The Hill headline asks: “Is Obama done with Washington?” The better question however is whether Washington and the country are done with him — and with those associated with his imperious, incompetent and insular presidency.

FILE - 26 JANUARY 2013: CBS will broadcast the first joint interview between President Barack Obama and Secretary of State Hillary Rodham Clinton on Sunday, January 27, 2013. WASHINGTON, DC - JANUARY 24: U.S. President Barack Obama greets Secretary of State Hillary Rodham Clinton at his State of the Union address on January 24, 2012 in Washington, DC. Obama said the focal point his speech is the central mission of our country, and his central focus as president, including "rebuilding an economy where hard work pays off and responsibility is rewarded." (Photo by Win McNamee/Getty Images) President Obama and Hillary Clinton. (Win McNamee/Getty Images)

President Obama and Hillary Clinton seem genuinely flummoxed that Americans don’t appreciate their wonderfulness. He certainly must regard Americans as ingrates. Didn’t he spring a U.S. soldier from captivity? (Hence the Rose Garden PR show). He got ripped to shreds by both parties. Didn’t he deliver “historic” health-care legislation? And now the country wants it changed or dumped. Didn’t he follow the polls showing voters wanted to disentangle the United States from the world? He withdrew the United States from Afghanistan and Iraq and refused to do anything in Syria and only slightly more in Ukraine. And now the public overwhelmingly disapproves of his handling of foreign policy. Harrumph.

Both Obama and Clinton attribute criticism to unhinged forces not amenable to reason. For Obama’s defenders, racism, the 24/7 news cycle and Washington itself are to blame. Bad ideas, bad execution and bad people skills don’t factor into the explanation for gridlock at home and international chaos abroad. In Hillaryland, criticism is taken as evidence that “people have always been out to get her”; yes, the vast right-wing conspiracy lives on. But now that conspiracy must be so large as to include NPR, the BBC, book reviewers, Democratic foreign policy experts, human rights advocates and late-night comedians. Both Obama and Clinton fake the common touch (the g’s disappear when they address the common folk), but in rare moments of honesty, they display their elitism (decrying gun-and Bible-carrying Americans, pleading poverty despite million-dollar book contracts and a Chappaqua home). If Rep. Eric Cantor (R-Va.) gets grief about dinners at a local steakhouse, Clinton’s speaking fees from hedge funds and hobnobbing with Hollywood and New York glitterati are not likely to endear her to the voters.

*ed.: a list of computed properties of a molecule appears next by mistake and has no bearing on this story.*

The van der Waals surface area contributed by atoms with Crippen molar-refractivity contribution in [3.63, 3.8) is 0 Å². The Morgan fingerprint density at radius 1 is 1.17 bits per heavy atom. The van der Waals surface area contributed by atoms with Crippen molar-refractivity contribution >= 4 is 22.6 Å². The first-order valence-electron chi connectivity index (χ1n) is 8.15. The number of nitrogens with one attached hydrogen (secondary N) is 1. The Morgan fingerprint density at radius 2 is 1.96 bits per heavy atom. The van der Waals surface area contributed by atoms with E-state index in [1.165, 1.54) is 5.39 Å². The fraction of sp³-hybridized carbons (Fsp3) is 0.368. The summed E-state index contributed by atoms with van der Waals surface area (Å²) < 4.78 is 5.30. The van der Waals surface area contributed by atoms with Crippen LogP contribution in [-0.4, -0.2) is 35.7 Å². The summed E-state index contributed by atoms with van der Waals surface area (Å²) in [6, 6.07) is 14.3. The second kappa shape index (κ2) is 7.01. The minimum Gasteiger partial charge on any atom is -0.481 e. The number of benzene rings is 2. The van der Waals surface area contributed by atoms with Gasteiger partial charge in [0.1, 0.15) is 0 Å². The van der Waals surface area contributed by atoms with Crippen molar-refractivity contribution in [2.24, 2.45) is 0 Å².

The president’s favorability ratings may not have bottomed out, just as the fallout from 5 1/2 years of the Obama/Clinton/John Kerry foreign policy is not yet known. But the hopes for a glorious presidency filled with shining accomplishments is gone (except for the editorial page of the New York Times). Obama’s embrace of Clinton and her presidential aspirations is turning out to be a death grip. Their fates are tied to a record of mutual failure, while their infatuation with other liberal elites and their pet projects (e.g. climate control) set them apart from average Americans to whom they are supposed to appeal. They seem destined to sink or swim together. If Iraq returns to the peaceful status in which President George W. Bush turned it over, Obamacare keeps premiums low and wins over voters, Iran’s nuclear weapons program is peacefully dismantled and the U.S. economy takes off, Obama’s successes will be attributed in part to Clinton, who championed the winning Obama policies. Is any of that likely? Not at all.

Clinton does best when she is a candidate in the abstract, or when she is simply a stand-in for other leaders. She won’t be able to run for the third Obama term unless Obama makes a stunning recovery. And a good chunk of the electorate has only a fuzzy memory of the Clinton presidency. Here then is her big test: Can she generate something purely of her own making, an agenda that is unique to her and does not rely on political nostalgia?

In her ham-handed way, Clinton insists she’s unleashed and speaking her mind. Unfortunately, Clinton last week showed that she has little charm and even less vision to offer voters. She better come up with something soon; otherwise it will dawn on fellow Democrats that Obama beat her in 2008 not because he is a historic figure (although as the first African America president, he will always be one) but because she’s not personally or politically compelling in the way other modern presidents have been. The baggage of a disastrous foreign policy that Clinton helped craft will make it even less compelling in 2012. Anyone talk to New York Gov. Andrew Cuomo lately?